Fuck the Semicolon

Vonnegut Reissue, so maybe he gets his due? He has his due, folks.

Vonnegut’s house is near my house. His tiny child’s hand-print is still in the cement.

Vonnegut never used a semicolon his entire life. Not one. Let’s all forget the semicolon, shall we?

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11 thoughts on “Fuck the Semicolon

  1. Hey Sean,

    Ha! I swear you have us bugged here in Buffalo at the &Now Conference (more on that later in another post). Yesterday, after lunch, Matt Bell, John Bradley and I were talking about various punctuation marks. Matt mentioned that he used the exclamation point with informed impunity in a recent story of his and I was singing the praises of the semicolon, especially thinking about how people like Virginia Woolf and William Gass use it. Matt responded, “Well, if you can use it like Gass, then you’re allowed too.” A point, like yours, well taken.

  2. How funny — I just gave this exact command (suggestion?) (recommendation?) to my comp students. You know, in the five or so years I’ve been teaching college English classes, I don’t think I’ve encountered a single student capable of correctly and effectively deploying the semicolon. Yet, for some reason, they all want to try.

  3. all my writing instructors both as an undergrad and grad student told us to never use semicolons. and while i rarely, if ever, use them, i am very fond of them for some unexplainable reason.

  4. until last month i might have said: semicolon in fiction? not a fan….

    but i wrote a short–one of the ones Sean calls persona pieces–where the narrator used tons of them….. like I can’t even count how many…

    we’ll see…..

  5. I like this post, it got me thinking. But I don’t want to fuck the semicolon. I like it when with language you can do things that everybody tells you you shouldn’t do. I like it when you use words or punctuation that everybody tell you you shouldn’t use. Ultimately, the problem is to make things work, of course. I find idiosyncrasies interesting, but always disagreeable. I would love to read a story with only semicolons, for example. I have a special fondness for the parenthesis, hated by the most. There is a great book, The Watcher (La giornata di uno scrutatore, 1963) by Italo Calvino, in which parentheses are used constantly to give to the thoughts of the narrator a sense of discontinuity and precariety. Language interests me for what you can do with it, even when it seems that everything has been done. I am not interested in restrictions as much as in possibilities.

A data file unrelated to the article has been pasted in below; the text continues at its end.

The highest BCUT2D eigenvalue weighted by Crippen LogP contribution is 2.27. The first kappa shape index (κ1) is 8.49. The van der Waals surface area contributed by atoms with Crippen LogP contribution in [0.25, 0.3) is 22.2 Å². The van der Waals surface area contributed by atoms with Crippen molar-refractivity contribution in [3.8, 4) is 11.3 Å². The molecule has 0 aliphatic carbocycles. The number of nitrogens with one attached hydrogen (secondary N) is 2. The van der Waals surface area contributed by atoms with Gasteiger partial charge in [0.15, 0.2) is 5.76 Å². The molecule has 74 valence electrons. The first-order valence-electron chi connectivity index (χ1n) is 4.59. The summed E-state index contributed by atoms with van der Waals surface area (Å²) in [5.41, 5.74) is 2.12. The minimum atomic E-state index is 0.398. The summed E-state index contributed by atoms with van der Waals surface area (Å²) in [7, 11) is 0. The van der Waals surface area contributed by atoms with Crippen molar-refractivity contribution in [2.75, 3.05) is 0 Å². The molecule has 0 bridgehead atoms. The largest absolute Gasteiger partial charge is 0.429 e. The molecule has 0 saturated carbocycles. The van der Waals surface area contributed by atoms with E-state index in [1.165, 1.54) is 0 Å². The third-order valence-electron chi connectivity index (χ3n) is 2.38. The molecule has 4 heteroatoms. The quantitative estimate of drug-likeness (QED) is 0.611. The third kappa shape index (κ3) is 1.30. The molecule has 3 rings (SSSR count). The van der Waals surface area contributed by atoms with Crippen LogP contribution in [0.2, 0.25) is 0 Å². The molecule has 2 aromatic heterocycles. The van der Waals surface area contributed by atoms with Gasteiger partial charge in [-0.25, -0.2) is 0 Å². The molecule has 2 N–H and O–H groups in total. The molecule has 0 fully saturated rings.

• Hey Luca, you know, I wonder what would be the result of fucking the semicolon, especially without protection. It’s pregnant with possibilities. I wonder if what was spawned would end up going grammar school. Ha!

      And I wonder if, like Calvino’s book, there was a book that only used semicolons for punctuation.

      Sometimes I feel like going out and reading 250 books on grammar, style, and usage like Gary Lutz did.

      Anyways, here’s an interesting article on the so-called fate of the semicolon: http://www.guardian.co.uk/world/2008/apr/04/france.britishidentity

      • Re: Using only semicolons, apparently George Saunders had worked on a story where he did just that:
        “I love it; it is useful for many things. My understanding is, it is correctly used to join two complete, but related sentences; this way, the reader feels the link, albeit subtly. I love it so much, in fact, that I am currently writing a story made up of only semi-colons; it is quite a challenge, but I believe in it very much.”
        Does anyone know if that story ever materialized?

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